Ultimate Guide to Growing Tomatoes – Part 2: Tomato Plant Care
By now, you’ve got your tomatoes started and in the ground. With the help of our first post in our Ultimate Guide to Growing Tomatoes, they were started properly and transplanted at the right time to the right location. Now what? For your tomato plants to provide plump, red fruit all summer, you need to provide them with some TLC.
Like most fruit plants, tomatoes need four critical elements to thrive ―water, light, food and pollination. So you just stick them in the dirt in a sunny spot and wait for the rain and bees, right? Ah, wouldn’t it be nice if it was that simple. Getting your plants just the right amount of these elements can be tricky. Here’s how to get it right:
Proper watering is key to having a successful harvest. Tomatoes that are grown in a dry environment can often develop cracks. If you let your tomato wilt you can decrease your yields or even cause some fruit to fall off the vine prematurely. Tomatoes that are running too wet can be more subject to fungal diseases. Be consistent. Generally, unless under heavy fruit-load, an inch of rain per week is adequate. I am a big advocate for mulching. Use shredded bark, weed free hay/straw, compost, or grass clippings. Mulch helps to conserve water and cool the soil in the hot months. It is also great to get the microbial action stimulated in your garden. A healthy plant of any kind starts with a healthy root environment.
Most water sources can be utilized for irrigation but a water test will give you a better idea about the quality of your water. If you are using pond water, be sure there is not runoff from farm animals contaminating your system. Municipal water sources generally contain chlorine. If you allow municipal water to sit for a day or so, the chlorine will “gas-off”, making the water safe for your plants.
Rain collection is popular and can be a great way to save some money and help reduce your carbon foot print. You can either let gravity do the work for you or install a submersible pump in your barrel and feed irrigation lines and/or drip tape.
Proper Lighting for Tomatoes
Tomatoes love the sun. They prefer full sun locations but can still grow and produce in areas not receiving full sun all day. Tomato plants convert sunlight into energy, and it’s important for tomatoes to have energy in order to produce fruit. For the best tomatoes, since this is the Ultimate Guide to Growing Tomatoes, you want your plants to receive eight or more hours of light, but they only need six hours to produce fruit. A safe rule of thumb for growing tomatoes is the more light, the better. But once your tomatoes grow, how much light do they need to ripen? In fact, sunlight is not what gives your tomatoes that beautiful red blush. Tomatoes ripen from heat and ethylene gas.
If you are growing indoors, your plants would prefer 16 hours of light with a minimum of 650 foot candles at the leaf surface.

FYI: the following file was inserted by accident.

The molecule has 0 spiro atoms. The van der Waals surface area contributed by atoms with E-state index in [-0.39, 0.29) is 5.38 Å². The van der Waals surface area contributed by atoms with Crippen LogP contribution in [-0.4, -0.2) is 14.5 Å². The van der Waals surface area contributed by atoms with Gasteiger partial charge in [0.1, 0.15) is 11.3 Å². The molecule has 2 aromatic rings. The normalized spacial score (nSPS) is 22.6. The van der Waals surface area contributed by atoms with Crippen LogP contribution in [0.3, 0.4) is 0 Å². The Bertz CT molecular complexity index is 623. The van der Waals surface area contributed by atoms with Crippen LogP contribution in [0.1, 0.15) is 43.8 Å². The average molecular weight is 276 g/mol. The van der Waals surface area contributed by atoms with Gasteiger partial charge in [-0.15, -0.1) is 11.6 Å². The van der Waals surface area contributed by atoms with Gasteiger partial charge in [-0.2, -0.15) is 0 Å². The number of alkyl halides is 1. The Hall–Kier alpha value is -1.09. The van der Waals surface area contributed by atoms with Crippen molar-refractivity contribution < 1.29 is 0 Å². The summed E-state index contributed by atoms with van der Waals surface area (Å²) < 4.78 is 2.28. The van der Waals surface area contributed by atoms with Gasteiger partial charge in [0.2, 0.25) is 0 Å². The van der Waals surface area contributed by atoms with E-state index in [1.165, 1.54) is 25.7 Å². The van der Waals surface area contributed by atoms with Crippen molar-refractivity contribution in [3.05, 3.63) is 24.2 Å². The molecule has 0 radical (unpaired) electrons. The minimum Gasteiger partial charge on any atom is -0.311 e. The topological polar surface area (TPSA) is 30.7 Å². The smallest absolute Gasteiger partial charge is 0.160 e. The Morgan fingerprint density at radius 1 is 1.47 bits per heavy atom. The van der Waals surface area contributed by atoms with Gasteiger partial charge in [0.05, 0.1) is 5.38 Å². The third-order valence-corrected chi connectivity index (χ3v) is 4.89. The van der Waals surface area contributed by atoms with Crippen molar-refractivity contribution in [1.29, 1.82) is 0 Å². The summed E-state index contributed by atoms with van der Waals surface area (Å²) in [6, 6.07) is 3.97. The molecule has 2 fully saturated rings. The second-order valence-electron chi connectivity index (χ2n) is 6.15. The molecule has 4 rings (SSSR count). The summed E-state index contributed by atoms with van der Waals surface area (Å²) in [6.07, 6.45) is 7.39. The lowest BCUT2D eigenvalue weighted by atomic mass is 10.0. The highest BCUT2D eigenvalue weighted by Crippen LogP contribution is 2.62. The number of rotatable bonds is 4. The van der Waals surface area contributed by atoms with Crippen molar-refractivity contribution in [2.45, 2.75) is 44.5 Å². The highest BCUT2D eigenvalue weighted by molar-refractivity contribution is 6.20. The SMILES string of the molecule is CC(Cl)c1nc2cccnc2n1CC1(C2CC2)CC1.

Food for Tomato Plants
Like I mentioned earlier, tomatoes are heavy feeders. There are 17 nutrients they need total but the “macro” nutrients that they need the most of are nitrogen, phosphorus, and potassium (N-P-K). Calcium is another essential nutrient that tomatoes need in fairly large amounts to help avoid blossom end rot at fruit set. Bone meal is often applied to the soil to improve calcium levels. If you have a rich soil with lots of organic matter, your tomato can get most of its requirements from the soil. If you are growing hydroponically, try one of our complete fertilizer blends to ensure all the nutrients your plant needs throughout the growing cycle are available. Our blends also work well in traditional gardening applications.
Obviously if you are growing your tomatoes “traditionally” (i.e., outdoors), hopefully your local bee population can take care of this for you. When it comes to pollinating in the greenhouse, you have a couple options. One way is to buy bumble bees and put a small hive in your greenhouse and let them do the work for you. If you don’t want to invest in bees, you can do what we do and mechanically pollinate. A cost-effective way to do this is to buy a cheap sonic tooth brush and “trick” the flower into thinking a bumble bee is on it. The ultra-high vibration of the toothbrush mimics the bumble bee’s wings and causes the flower to release the pollen. Tomato flowers are “perfect,” which means that they contain both male and female parts. Simply by releasing the pollen, you have done your job. No need to get a tiny paint brush and try to transfer pollen from one flower to another. Just releasing the pollen will help you improve your fruit set. Check out my video for a demonstration of how to do this.
Are you feeling like a tomato growing expert, yet? Slow your ego a bit there; we still have to get to Part 3: Tomato troubleshooting – Preventing common pests and diseases and finally, Part 4: Beyond basic tomatoes – Organic and heirloom tomatoes. Then you’ll be official experts and can feel free to challenge me to a tomato growing duel!
Photo credit: http://www.flickr.com/photos/abennett96/3796096113/, http://www.flickr.com/photos/james_nash/3878635986/, http://www.flickr.com/photos/cromely/3737581367/, http://www.flickr.com/photos/jeffcouturier/3529321436/, http://www.flickr.com/photos/johndal/210313736/